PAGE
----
Mercedes CLA has you looking good outside and relaxed inside
GIVE the new Mercedes-Benz CLA a wave and it can read your mind and body.
Arriving in the third quarter of this year, the "four-door coupe" based on the A-Class hatch takes its cabin technical prowess to the next level.
Hand gestures recognition improves basic functionality, and the CLA can also integrate with smartwatches to monitor how you are feeling to provide massages, heat or cool the seats and even adjust the lighting. Using heart rate and sleep analysis data, it can see whether driver stress levels are elevated to help improve life's outlook with various wellness "packages" available within the car's repertoire.
The latest generation of the Mercedes-Benz User Experience (MBUX) with more than 40 extra functions was showcased today at the epicentre of modern invention, the Consumer Electronics Show at Las Vegas. It's essentially Benz's version of Siri, but has the advantage of being able to control car functions.
"By recognising gestures it facilitates natural operation," says Mercedes board member Ola Källenius.
If waving your hands doesn't take your fancy, the CLA will also respond to "Hey Mercedes" - and Benz says it now doesn't get confused with other passengers and will only reply to the first user on each drive.
Two large colour digital displays, one central and another for the driver, provide a raft of customisable information via the touchscreen, console dial or via thumbpads on the steering wheel.
Initially released at CES last year, the latest iteration has stepped up several notches.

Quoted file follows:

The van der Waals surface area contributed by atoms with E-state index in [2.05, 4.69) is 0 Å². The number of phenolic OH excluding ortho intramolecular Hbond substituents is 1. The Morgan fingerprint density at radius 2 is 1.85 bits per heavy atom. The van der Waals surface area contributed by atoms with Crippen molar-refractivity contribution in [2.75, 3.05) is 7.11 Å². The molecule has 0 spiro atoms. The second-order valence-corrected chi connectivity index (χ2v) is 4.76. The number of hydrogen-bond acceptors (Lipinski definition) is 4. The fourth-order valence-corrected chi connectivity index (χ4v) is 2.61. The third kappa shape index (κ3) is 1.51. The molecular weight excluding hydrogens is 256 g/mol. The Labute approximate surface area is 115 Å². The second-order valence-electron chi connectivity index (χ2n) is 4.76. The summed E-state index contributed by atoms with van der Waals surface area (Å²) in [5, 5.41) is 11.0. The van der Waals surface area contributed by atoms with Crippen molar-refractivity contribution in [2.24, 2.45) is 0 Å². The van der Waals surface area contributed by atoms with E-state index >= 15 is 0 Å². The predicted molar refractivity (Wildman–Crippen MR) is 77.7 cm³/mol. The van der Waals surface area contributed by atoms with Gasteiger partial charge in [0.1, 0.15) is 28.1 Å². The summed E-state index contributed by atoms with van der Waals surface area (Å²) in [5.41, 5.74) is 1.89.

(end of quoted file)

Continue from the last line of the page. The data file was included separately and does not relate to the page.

In the dark reading lamps can be switched on and off by a hand moving toward the rear-view mirror. Or when a user gestures close to the touchscreen, the respective menu rolls into view. The menu also depends on which direction the hand comes from…so the passenger can make adjustments specific to their side of the car.
From the outside Mercedes opted for a more mature yet sporty makeover. The cabin is longer and wider than its predecessor, but sits slightly lower on the road.
Chief designer Gorden Wagener said it was pivotal to maintain the "distinctive Coke-bottle shoulder' along with its shark nose combined with a long, stretched bonnet with bulging powerdomes.
Engineers have extended the distance between the wheels (an extra 63mm at the front and 55mm more at the rear), while combined with a lower centre of gravity it's claimed to offer more driving athleticism.
There are more generous elbow and shoulder proportions, and while head room has also improved those in the back will find the 3mm improvement meagre below the swooping roofline.
Also making its debut at CES was the Mercedes-Benz Vivoactive 3 smartwatch. It can be used, or any compatible Garmin wearable smartwatch, to partner with the optional "Energising Coach".
The user's heart rate can be projected onto the screen, with the coach working in tandem with the watch's algorithms to improve car comfort enabling "passengers to feel well and relaxed even during demanding or monotonous journeys".
Borrowing ability from the S-Class limousine, it can drive semi-autonomously on highways and roads with clear markings. Improved camera and radar systems enable the CLA to scan traffic 500 metres ahead, maintain its road position and even change lanes without drive input - but the driver does need to use the indicator stalk.
Pricing and full engine specifications will be revealed closer to launch, but expect an increase over the current retail cost of $49,400. Watch prices are also yet to be announced.
Taking the stand in Vegas was the CLA250 powered by a 165kW/350Nm four-cylinder petrol engine with a seven-speed dual-clutch auto.